One & Only Son: We have seen his glory, the glory of the one and only Son, who came from the Father, full of grace and truth. John 1:14

Prince of Peace:  For to us a child is born… And he will be called
Wonderful Counsellor, Mighty God,
Everlasting Father, Prince of Peace.” Isaiah 9:6

Quiet/Quirinius: This was the first census that took place while[a] Quirinius was governor of Syria.)  And everyone went to their own town to register. Luke 2:2-3 (You could talk about the sovereignty of God, and the fact that these events happened in real history.) If you’re not keen on this, you could do “Quiet” and talk about how quietly God’s rescuing King came.

Rejoice/Revelation/Righteousness/Reigns The shepherds returned, glorifying and praising God for all the things they had heard and seen, which were just as they had been told. Luke 2:20 (also “When they saw the star, they were overjoyed” Matthew 2:10)
(or Revelation: No one has ever seen God, but the one and only Son, who is himself God and[b] is in the closest relationship with the Father, has made him known. John 1:18)

Saviour:  Today in the town of David a Saviour has been born to you; he is the Messiah, the Lord. Luke 2.11

Truth: The Word became flesh and made his dwelling among us. We have seen his glory, the glory of the one and only Son, who came from the Father, full of grace and truth. John 1:14

Unto Us a child is born “Unto to us a child is born,
to us a son is given…” Isaiah 9:6

Virgin: All this took place to fulfil what the Lord had said through the prophet: ‘The virgin will conceive and give birth to a son, and they will call him Immanuel’ (which means ‘God with us’). Matthew 1:22-23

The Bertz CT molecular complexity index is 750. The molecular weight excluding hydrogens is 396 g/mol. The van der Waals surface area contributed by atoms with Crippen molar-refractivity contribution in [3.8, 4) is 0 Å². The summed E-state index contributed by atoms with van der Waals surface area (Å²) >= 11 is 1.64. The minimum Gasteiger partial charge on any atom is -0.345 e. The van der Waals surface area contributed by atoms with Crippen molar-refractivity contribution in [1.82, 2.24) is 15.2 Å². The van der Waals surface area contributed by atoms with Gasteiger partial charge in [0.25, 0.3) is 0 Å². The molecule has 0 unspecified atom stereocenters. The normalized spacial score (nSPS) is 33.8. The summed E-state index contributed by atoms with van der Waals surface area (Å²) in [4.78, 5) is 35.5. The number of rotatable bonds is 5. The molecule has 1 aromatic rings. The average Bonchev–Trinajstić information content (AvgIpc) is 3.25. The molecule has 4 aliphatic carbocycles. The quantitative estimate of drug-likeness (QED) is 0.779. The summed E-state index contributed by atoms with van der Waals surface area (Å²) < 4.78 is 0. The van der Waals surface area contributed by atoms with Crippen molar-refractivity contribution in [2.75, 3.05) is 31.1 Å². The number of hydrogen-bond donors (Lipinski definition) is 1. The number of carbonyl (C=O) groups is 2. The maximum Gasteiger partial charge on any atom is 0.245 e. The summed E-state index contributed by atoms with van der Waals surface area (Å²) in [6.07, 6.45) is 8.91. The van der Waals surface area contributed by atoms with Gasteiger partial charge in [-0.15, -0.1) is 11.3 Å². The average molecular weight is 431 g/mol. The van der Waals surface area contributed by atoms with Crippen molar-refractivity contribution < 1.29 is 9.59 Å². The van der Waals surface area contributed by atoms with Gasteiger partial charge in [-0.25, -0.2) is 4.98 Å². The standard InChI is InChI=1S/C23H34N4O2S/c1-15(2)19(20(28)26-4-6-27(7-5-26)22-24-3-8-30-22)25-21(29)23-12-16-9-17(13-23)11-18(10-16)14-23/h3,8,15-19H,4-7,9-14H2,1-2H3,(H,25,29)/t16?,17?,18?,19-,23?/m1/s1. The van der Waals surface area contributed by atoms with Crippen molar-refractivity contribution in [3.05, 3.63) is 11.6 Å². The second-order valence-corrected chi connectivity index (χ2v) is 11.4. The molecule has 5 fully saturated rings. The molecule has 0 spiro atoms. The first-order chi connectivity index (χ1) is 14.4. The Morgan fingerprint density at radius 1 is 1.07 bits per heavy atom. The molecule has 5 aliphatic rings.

Wonderful/Worship: When they saw the star, they were overjoyed. On coming to the house, they saw the child with his mother Mary, and they bowed down and worshipped him. Then they opened their treasures and presented him with gifts of gold, frankincense and myrrh. (Matthew 2:10-11)

X: Gloria in Excelsis Deo:
‘Glory to God in the highest heaven,
and on earth peace to those on whom his favour rests.’ Luke 2:14

Yahweh: In the beginning was the Word, and the Word was with God, and the Word was God. John 1:1

Zeal: Of the greatness of his government and peace there will be no end…
The zeal of the Lord Almighty will accomplish this. Isaiah 9:7

As ever, your comments are really welcome.  Plus, if you think this is helpful please do share it with others. Happy Autumn everybody!

Good News (finally)!

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By the time you read this I’ll be in sunny Mexico!

Of course that’s not true, I’m not going to Mexico for Christmas.  I’m going to my mum and dad’s, up North, which I love. And one thing you can be sure of at my mum’s – especially at Christmas – is that wherever you’re sitting, there’ll be a newspaper supplement within arm’s reach.

But as I sit down by the fire to look at “2015 in Pictures” it’s not going to fill me with a warm fuzzy glow of contentment, is it? In 2015 the news has been dominated by terrorism, refugees fleeing for their lives, the earthquakes in Nepal back in April, shootings in the United States, and corruption in FIFA. You can easily start to wonder, is there any hope for our world today? Sometimes we just need to hear some good news, don’t we?